Monday, January 07, 2008

Beverly Hills Cop

Nick Capezzera

A black rogue cop from Detroit, how do you become more streetwise. This is very apparent when Axel Foley travels to Beverly Hills to find the man that is responsible for the murder of his partner. Eddie Murphy is definitely put into the role of the black hero against the white oppressive enemies. This contrast of good and bad creates a more standout role for Foley as the black man.

The role of Murphy in Beverly Hills Cop is created as a one dimensional character that many black comedian action heroes often play. Hollywood has shaped Foley into what the majority of mostly white consumers want to see. Instead of staying in his broken down area of the city of Detroit he travels out to Beverly Hills. The California city is supremely opposite to his normal stomping grounds everyone is exclusively white, wealthy, pretentious, and seems to be a place that a man of his stature would never fit in. This would lead me to believe that it may also be a matter of class as well as race.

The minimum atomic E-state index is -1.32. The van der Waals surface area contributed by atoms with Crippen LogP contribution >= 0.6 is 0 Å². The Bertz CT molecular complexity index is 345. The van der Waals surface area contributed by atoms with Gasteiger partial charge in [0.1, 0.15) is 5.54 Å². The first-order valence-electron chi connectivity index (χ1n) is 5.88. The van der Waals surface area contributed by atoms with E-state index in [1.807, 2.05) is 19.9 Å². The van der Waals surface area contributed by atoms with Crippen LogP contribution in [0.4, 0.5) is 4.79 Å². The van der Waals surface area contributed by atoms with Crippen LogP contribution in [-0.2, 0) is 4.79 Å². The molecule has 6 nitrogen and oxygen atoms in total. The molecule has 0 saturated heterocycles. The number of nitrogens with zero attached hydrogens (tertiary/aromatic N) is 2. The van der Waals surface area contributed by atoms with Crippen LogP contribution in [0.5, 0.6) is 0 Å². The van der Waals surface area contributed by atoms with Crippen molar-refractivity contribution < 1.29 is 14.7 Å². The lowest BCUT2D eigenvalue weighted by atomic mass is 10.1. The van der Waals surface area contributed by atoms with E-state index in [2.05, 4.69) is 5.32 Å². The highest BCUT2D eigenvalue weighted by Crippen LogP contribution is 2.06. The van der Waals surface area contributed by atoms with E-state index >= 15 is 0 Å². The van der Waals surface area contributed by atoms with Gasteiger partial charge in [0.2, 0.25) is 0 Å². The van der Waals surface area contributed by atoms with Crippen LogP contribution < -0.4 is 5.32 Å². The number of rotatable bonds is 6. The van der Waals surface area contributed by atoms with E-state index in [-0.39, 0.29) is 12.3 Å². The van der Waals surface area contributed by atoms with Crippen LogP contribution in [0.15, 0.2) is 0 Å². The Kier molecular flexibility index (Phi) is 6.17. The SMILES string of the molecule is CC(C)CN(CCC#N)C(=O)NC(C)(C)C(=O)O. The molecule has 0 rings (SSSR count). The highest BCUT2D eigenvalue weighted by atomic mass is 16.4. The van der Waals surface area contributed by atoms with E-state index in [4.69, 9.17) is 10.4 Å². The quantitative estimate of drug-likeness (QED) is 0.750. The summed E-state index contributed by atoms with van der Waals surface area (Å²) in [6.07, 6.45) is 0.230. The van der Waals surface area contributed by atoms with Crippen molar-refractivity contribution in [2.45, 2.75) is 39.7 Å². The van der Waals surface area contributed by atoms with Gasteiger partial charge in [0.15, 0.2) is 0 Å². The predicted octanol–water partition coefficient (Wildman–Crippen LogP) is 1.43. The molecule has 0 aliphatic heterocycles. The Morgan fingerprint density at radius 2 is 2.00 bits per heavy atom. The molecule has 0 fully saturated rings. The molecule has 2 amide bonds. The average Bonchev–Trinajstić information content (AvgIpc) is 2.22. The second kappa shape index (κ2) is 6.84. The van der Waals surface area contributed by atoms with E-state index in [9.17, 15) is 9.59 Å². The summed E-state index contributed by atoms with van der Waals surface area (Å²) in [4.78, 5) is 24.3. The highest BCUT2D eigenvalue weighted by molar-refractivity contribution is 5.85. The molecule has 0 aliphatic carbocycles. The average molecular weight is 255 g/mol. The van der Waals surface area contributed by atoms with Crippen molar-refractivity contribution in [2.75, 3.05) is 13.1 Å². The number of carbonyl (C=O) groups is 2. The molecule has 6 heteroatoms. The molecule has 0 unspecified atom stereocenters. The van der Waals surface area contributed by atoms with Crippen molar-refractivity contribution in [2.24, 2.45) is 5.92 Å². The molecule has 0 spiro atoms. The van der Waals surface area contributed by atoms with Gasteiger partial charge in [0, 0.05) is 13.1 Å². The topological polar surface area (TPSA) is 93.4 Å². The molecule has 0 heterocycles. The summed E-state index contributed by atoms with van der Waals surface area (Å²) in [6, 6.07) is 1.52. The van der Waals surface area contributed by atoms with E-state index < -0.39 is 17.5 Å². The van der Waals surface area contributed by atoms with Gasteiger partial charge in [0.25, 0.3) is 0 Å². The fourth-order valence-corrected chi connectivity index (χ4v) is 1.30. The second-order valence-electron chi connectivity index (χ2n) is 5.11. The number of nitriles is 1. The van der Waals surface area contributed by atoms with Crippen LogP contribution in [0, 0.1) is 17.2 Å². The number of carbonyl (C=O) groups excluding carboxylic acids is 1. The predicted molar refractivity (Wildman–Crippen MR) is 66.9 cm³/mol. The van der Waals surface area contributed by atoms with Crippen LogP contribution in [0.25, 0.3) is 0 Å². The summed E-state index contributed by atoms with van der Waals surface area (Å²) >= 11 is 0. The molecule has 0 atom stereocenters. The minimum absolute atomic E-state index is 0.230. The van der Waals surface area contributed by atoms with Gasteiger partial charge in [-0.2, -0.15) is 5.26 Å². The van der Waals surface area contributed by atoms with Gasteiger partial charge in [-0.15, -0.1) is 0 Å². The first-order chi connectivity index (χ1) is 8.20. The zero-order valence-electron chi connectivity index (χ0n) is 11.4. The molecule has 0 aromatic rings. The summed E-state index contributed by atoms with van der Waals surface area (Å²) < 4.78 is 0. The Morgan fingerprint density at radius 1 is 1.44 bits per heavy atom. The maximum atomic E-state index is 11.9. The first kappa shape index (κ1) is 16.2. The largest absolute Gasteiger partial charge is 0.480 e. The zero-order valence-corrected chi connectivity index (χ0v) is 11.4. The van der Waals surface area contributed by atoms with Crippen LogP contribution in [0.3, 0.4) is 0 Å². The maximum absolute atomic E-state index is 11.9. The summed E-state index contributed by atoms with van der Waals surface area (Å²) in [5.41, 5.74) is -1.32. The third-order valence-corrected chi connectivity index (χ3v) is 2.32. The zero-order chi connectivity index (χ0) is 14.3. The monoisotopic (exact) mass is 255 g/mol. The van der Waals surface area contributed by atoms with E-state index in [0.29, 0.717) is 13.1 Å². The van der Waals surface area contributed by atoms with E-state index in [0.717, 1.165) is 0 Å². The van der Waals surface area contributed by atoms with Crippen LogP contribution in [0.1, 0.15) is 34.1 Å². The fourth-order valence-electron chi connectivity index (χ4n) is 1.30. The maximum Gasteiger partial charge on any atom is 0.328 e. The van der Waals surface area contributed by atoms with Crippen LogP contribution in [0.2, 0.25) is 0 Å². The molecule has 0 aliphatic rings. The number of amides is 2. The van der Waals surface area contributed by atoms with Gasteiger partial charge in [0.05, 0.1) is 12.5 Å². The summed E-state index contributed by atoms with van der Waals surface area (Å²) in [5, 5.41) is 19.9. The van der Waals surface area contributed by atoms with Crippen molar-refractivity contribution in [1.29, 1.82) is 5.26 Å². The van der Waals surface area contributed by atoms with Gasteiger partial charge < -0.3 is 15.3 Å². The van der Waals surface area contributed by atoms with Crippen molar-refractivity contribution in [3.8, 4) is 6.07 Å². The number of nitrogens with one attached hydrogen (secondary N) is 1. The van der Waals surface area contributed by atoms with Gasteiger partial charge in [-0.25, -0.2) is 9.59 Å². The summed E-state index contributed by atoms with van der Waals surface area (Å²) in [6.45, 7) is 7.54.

Another play upon his blackness is the characters he conjures up in order to slip into these exclusively white clubs. Guerroro’s example of Foley’s interpretation of a herpes ridden drug addict is a mocking the very stigmas that early black actors were trying to shy away from. Which, are roles in which the actor focuses not on his blackness, but what the consumer would like to see character do.

Along with the blackness that Murphy portrays, comes two white cops from the LA area that seem unqualified for law enforcement according to Foley’s standards. Taggart and Rosewood, the two cops, must learn from the Axel’s street knowledge in order to be successful.


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